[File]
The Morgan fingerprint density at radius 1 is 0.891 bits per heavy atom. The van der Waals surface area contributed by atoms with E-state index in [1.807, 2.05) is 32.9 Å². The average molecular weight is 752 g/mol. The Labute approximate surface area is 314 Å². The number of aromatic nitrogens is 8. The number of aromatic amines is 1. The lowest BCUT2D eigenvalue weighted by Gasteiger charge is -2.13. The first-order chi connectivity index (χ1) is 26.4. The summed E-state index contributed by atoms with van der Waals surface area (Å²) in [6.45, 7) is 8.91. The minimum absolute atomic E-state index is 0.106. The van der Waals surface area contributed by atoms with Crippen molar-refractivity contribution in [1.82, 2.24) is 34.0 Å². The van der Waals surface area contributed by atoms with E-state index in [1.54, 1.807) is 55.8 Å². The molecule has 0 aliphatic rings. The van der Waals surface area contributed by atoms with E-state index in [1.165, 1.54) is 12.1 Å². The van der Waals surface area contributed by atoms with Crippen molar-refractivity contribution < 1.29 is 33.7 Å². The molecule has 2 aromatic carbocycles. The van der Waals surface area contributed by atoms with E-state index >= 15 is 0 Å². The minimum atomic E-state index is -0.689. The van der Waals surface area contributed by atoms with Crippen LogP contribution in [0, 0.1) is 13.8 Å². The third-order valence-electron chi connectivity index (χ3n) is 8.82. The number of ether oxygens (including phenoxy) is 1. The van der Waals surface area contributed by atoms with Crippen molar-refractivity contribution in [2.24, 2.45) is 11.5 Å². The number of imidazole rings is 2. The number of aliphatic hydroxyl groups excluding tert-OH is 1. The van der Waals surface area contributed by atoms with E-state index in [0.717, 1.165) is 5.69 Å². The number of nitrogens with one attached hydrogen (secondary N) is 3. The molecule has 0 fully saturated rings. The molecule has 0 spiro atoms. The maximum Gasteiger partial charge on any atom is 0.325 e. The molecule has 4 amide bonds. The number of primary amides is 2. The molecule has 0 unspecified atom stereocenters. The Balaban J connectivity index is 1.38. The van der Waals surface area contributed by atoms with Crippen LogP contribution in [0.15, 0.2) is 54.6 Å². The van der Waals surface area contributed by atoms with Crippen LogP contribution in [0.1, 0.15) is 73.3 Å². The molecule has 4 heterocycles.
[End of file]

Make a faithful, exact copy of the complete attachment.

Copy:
The Morgan fingerprint density at radius 1 is 0.891 bits per heavy atom. The van der Waals surface area contributed by atoms with E-state index in [1.807, 2.05) is 32.9 Å². The average molecular weight is 752 g/mol. The Labute approximate surface area is 314 Å². The number of aromatic nitrogens is 8. The number of aromatic amines is 1. The lowest BCUT2D eigenvalue weighted by Gasteiger charge is -2.13. The first-order chi connectivity index (χ1) is 26.4. The summed E-state index contributed by atoms with van der Waals surface area (Å²) in [6.45, 7) is 8.91. The minimum absolute atomic E-state index is 0.106. The van der Waals surface area contributed by atoms with Crippen molar-refractivity contribution in [1.82, 2.24) is 34.0 Å². The van der Waals surface area contributed by atoms with E-state index in [1.54, 1.807) is 55.8 Å². The molecule has 0 aliphatic rings. The van der Waals surface area contributed by atoms with E-state index in [1.165, 1.54) is 12.1 Å². The van der Waals surface area contributed by atoms with Crippen molar-refractivity contribution < 1.29 is 33.7 Å². The molecule has 2 aromatic carbocycles. The van der Waals surface area contributed by atoms with E-state index >= 15 is 0 Å². The minimum atomic E-state index is -0.689. The van der Waals surface area contributed by atoms with Crippen LogP contribution in [0, 0.1) is 13.8 Å². The third-order valence-electron chi connectivity index (χ3n) is 8.82. The number of ether oxygens (including phenoxy) is 1. The van der Waals surface area contributed by atoms with Crippen molar-refractivity contribution in [2.24, 2.45) is 11.5 Å². The number of imidazole rings is 2. The number of aliphatic hydroxyl groups excluding tert-OH is 1. The van der Waals surface area contributed by atoms with E-state index in [0.717, 1.165) is 5.69 Å². The number of nitrogens with one attached hydrogen (secondary N) is 3. The molecule has 0 fully saturated rings. The molecule has 0 spiro atoms. The maximum Gasteiger partial charge on any atom is 0.325 e. The molecule has 4 amide bonds. The number of primary amides is 2. The molecule has 0 unspecified atom stereocenters. The Balaban J connectivity index is 1.38. The van der Waals surface area contributed by atoms with Crippen LogP contribution in [0.15, 0.2) is 54.6 Å². The van der Waals surface area contributed by atoms with Crippen LogP contribution in [0.1, 0.15) is 73.3 Å². The molecule has 4 heterocycles.